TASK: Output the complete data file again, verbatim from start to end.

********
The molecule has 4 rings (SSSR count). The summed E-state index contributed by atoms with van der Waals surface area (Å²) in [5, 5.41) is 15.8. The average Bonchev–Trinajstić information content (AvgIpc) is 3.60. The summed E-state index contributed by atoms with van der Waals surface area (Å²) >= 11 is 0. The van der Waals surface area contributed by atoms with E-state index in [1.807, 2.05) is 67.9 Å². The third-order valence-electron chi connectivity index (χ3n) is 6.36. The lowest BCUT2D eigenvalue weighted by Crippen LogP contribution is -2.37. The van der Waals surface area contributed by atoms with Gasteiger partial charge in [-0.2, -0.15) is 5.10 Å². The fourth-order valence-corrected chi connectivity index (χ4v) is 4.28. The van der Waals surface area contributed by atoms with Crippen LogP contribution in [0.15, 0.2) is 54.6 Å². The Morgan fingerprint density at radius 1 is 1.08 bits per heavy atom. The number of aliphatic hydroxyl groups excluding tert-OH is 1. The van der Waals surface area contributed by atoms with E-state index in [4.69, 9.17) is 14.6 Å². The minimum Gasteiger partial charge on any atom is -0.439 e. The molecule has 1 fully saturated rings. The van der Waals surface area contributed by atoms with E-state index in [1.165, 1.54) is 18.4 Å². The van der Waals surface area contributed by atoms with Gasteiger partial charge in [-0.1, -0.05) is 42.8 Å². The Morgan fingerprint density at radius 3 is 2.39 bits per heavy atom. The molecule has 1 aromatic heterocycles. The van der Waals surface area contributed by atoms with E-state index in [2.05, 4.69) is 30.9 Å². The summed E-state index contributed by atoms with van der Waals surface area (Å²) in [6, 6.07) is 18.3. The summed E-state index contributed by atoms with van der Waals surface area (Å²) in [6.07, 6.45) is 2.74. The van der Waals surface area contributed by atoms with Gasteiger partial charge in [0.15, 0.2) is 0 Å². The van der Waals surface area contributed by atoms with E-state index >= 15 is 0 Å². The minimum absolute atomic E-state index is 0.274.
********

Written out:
The molecule has 4 rings (SSSR count). The summed E-state index contributed by atoms with van der Waals surface area (Å²) in [5, 5.41) is 15.8. The average Bonchev–Trinajstić information content (AvgIpc) is 3.60. The summed E-state index contributed by atoms with van der Waals surface area (Å²) >= 11 is 0. The van der Waals surface area contributed by atoms with E-state index in [1.807, 2.05) is 67.9 Å². The third-order valence-electron chi connectivity index (χ3n) is 6.36. The lowest BCUT2D eigenvalue weighted by Crippen LogP contribution is -2.37. The van der Waals surface area contributed by atoms with Gasteiger partial charge in [-0.2, -0.15) is 5.10 Å². The fourth-order valence-corrected chi connectivity index (χ4v) is 4.28. The van der Waals surface area contributed by atoms with Crippen LogP contribution in [0.15, 0.2) is 54.6 Å². The Morgan fingerprint density at radius 1 is 1.08 bits per heavy atom. The number of aliphatic hydroxyl groups excluding tert-OH is 1. The van der Waals surface area contributed by atoms with E-state index in [4.69, 9.17) is 14.6 Å². The minimum Gasteiger partial charge on any atom is -0.439 e. The molecule has 1 fully saturated rings. The van der Waals surface area contributed by atoms with E-state index in [1.165, 1.54) is 18.4 Å². The van der Waals surface area contributed by atoms with Gasteiger partial charge in [-0.1, -0.05) is 42.8 Å². The Morgan fingerprint density at radius 3 is 2.39 bits per heavy atom. The molecule has 1 aromatic heterocycles. The van der Waals surface area contributed by atoms with E-state index in [2.05, 4.69) is 30.9 Å². The summed E-state index contributed by atoms with van der Waals surface area (Å²) in [6, 6.07) is 18.3. The summed E-state index contributed by atoms with van der Waals surface area (Å²) in [6.07, 6.45) is 2.74. The van der Waals surface area contributed by atoms with Gasteiger partial charge in [0.15, 0.2) is 0 Å². The van der Waals surface area contributed by atoms with E-state index >= 15 is 0 Å². The minimum absolute atomic E-state index is 0.274.